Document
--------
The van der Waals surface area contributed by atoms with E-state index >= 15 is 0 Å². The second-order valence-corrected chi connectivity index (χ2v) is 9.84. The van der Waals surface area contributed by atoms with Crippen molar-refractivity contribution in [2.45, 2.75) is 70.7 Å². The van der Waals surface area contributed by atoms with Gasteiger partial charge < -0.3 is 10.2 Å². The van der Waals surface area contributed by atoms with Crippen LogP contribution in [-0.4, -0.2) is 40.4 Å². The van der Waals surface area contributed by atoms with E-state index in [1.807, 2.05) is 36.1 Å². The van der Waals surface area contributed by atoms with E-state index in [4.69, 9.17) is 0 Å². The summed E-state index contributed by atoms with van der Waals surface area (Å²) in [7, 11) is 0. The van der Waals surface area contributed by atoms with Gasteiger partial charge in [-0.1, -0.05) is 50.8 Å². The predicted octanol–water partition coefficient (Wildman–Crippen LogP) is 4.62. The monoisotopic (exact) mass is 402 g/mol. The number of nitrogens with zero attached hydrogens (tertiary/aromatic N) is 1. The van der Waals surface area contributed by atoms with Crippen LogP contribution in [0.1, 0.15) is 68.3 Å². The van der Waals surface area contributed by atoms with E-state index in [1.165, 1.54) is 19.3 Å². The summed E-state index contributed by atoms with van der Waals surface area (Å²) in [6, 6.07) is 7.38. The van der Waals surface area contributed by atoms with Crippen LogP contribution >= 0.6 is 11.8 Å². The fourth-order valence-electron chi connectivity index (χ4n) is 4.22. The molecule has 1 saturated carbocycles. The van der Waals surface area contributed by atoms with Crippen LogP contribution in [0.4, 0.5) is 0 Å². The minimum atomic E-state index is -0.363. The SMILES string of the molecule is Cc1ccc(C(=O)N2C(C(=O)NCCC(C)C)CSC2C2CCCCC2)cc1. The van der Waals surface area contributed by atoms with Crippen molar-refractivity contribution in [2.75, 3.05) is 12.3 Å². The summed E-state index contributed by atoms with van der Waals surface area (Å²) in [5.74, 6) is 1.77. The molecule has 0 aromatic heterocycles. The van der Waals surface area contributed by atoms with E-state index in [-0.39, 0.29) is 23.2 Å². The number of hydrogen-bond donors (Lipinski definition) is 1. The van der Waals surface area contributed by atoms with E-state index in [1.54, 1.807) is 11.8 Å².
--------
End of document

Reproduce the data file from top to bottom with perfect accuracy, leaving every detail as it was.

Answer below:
The van der Waals surface area contributed by atoms with E-state index >= 15 is 0 Å². The second-order valence-corrected chi connectivity index (χ2v) is 9.84. The van der Waals surface area contributed by atoms with Crippen molar-refractivity contribution in [2.45, 2.75) is 70.7 Å². The van der Waals surface area contributed by atoms with Gasteiger partial charge < -0.3 is 10.2 Å². The van der Waals surface area contributed by atoms with Crippen LogP contribution in [-0.4, -0.2) is 40.4 Å². The van der Waals surface area contributed by atoms with E-state index in [1.807, 2.05) is 36.1 Å². The van der Waals surface area contributed by atoms with E-state index in [4.69, 9.17) is 0 Å². The summed E-state index contributed by atoms with van der Waals surface area (Å²) in [7, 11) is 0. The van der Waals surface area contributed by atoms with Gasteiger partial charge in [-0.1, -0.05) is 50.8 Å². The predicted octanol–water partition coefficient (Wildman–Crippen LogP) is 4.62. The monoisotopic (exact) mass is 402 g/mol. The number of nitrogens with zero attached hydrogens (tertiary/aromatic N) is 1. The van der Waals surface area contributed by atoms with Crippen LogP contribution in [0.1, 0.15) is 68.3 Å². The van der Waals surface area contributed by atoms with E-state index in [1.165, 1.54) is 19.3 Å². The summed E-state index contributed by atoms with van der Waals surface area (Å²) in [6, 6.07) is 7.38. The van der Waals surface area contributed by atoms with Crippen LogP contribution >= 0.6 is 11.8 Å². The fourth-order valence-electron chi connectivity index (χ4n) is 4.22. The molecule has 1 saturated carbocycles. The van der Waals surface area contributed by atoms with Crippen LogP contribution in [0.4, 0.5) is 0 Å². The minimum atomic E-state index is -0.363. The SMILES string of the molecule is Cc1ccc(C(=O)N2C(C(=O)NCCC(C)C)CSC2C2CCCCC2)cc1. The van der Waals surface area contributed by atoms with Crippen molar-refractivity contribution in [2.75, 3.05) is 12.3 Å². The summed E-state index contributed by atoms with van der Waals surface area (Å²) in [5.74, 6) is 1.77. The molecule has 0 aromatic heterocycles. The van der Waals surface area contributed by atoms with E-state index in [-0.39, 0.29) is 23.2 Å². The number of hydrogen-bond donors (Lipinski definition) is 1. The van der Waals surface area contributed by atoms with E-state index in [1.54, 1.807) is 11.8 Å².